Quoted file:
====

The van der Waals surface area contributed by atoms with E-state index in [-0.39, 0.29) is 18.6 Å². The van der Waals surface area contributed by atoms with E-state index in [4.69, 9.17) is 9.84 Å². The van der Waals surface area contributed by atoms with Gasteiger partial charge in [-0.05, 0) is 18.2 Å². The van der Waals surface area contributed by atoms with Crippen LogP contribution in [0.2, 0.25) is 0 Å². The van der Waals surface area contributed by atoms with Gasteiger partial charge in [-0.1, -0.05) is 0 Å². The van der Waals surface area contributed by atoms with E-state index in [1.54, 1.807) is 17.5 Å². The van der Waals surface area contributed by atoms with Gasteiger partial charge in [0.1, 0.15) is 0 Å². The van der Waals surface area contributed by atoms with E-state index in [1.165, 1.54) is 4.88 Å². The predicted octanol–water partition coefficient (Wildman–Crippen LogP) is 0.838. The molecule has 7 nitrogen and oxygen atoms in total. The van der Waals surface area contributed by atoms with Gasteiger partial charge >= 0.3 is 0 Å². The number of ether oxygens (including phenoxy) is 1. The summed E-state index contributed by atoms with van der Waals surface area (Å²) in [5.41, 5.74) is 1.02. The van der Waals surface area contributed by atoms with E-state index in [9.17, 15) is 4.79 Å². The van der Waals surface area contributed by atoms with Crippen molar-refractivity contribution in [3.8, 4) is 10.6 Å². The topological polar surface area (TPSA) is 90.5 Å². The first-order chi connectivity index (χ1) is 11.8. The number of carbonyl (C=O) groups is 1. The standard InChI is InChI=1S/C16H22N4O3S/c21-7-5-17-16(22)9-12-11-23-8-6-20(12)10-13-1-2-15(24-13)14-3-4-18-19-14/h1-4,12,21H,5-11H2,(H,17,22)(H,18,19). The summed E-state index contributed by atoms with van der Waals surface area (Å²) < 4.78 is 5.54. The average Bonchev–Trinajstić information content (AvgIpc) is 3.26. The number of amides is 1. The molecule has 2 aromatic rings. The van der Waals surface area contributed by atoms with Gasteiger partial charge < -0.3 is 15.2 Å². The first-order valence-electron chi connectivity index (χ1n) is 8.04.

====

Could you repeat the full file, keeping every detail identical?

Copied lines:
The van der Waals surface area contributed by atoms with E-state index in [-0.39, 0.29) is 18.6 Å². The van der Waals surface area contributed by atoms with E-state index in [4.69, 9.17) is 9.84 Å². The van der Waals surface area contributed by atoms with Gasteiger partial charge in [-0.05, 0) is 18.2 Å². The van der Waals surface area contributed by atoms with Crippen LogP contribution in [0.2, 0.25) is 0 Å². The van der Waals surface area contributed by atoms with Gasteiger partial charge in [-0.1, -0.05) is 0 Å². The van der Waals surface area contributed by atoms with E-state index in [1.54, 1.807) is 17.5 Å². The van der Waals surface area contributed by atoms with Gasteiger partial charge in [0.1, 0.15) is 0 Å². The van der Waals surface area contributed by atoms with E-state index in [1.165, 1.54) is 4.88 Å². The predicted octanol–water partition coefficient (Wildman–Crippen LogP) is 0.838. The molecule has 7 nitrogen and oxygen atoms in total. The van der Waals surface area contributed by atoms with Gasteiger partial charge >= 0.3 is 0 Å². The number of ether oxygens (including phenoxy) is 1. The summed E-state index contributed by atoms with van der Waals surface area (Å²) in [5.41, 5.74) is 1.02. The van der Waals surface area contributed by atoms with E-state index in [9.17, 15) is 4.79 Å². The van der Waals surface area contributed by atoms with Crippen molar-refractivity contribution in [3.8, 4) is 10.6 Å². The topological polar surface area (TPSA) is 90.5 Å². The first-order chi connectivity index (χ1) is 11.8. The number of carbonyl (C=O) groups is 1. The standard InChI is InChI=1S/C16H22N4O3S/c21-7-5-17-16(22)9-12-11-23-8-6-20(12)10-13-1-2-15(24-13)14-3-4-18-19-14/h1-4,12,21H,5-11H2,(H,17,22)(H,18,19). The summed E-state index contributed by atoms with van der Waals surface area (Å²) < 4.78 is 5.54. The average Bonchev–Trinajstić information content (AvgIpc) is 3.26. The number of amides is 1. The molecule has 2 aromatic rings. The van der Waals surface area contributed by atoms with Gasteiger partial charge < -0.3 is 15.2 Å². The first-order valence-electron chi connectivity index (χ1n) is 8.04.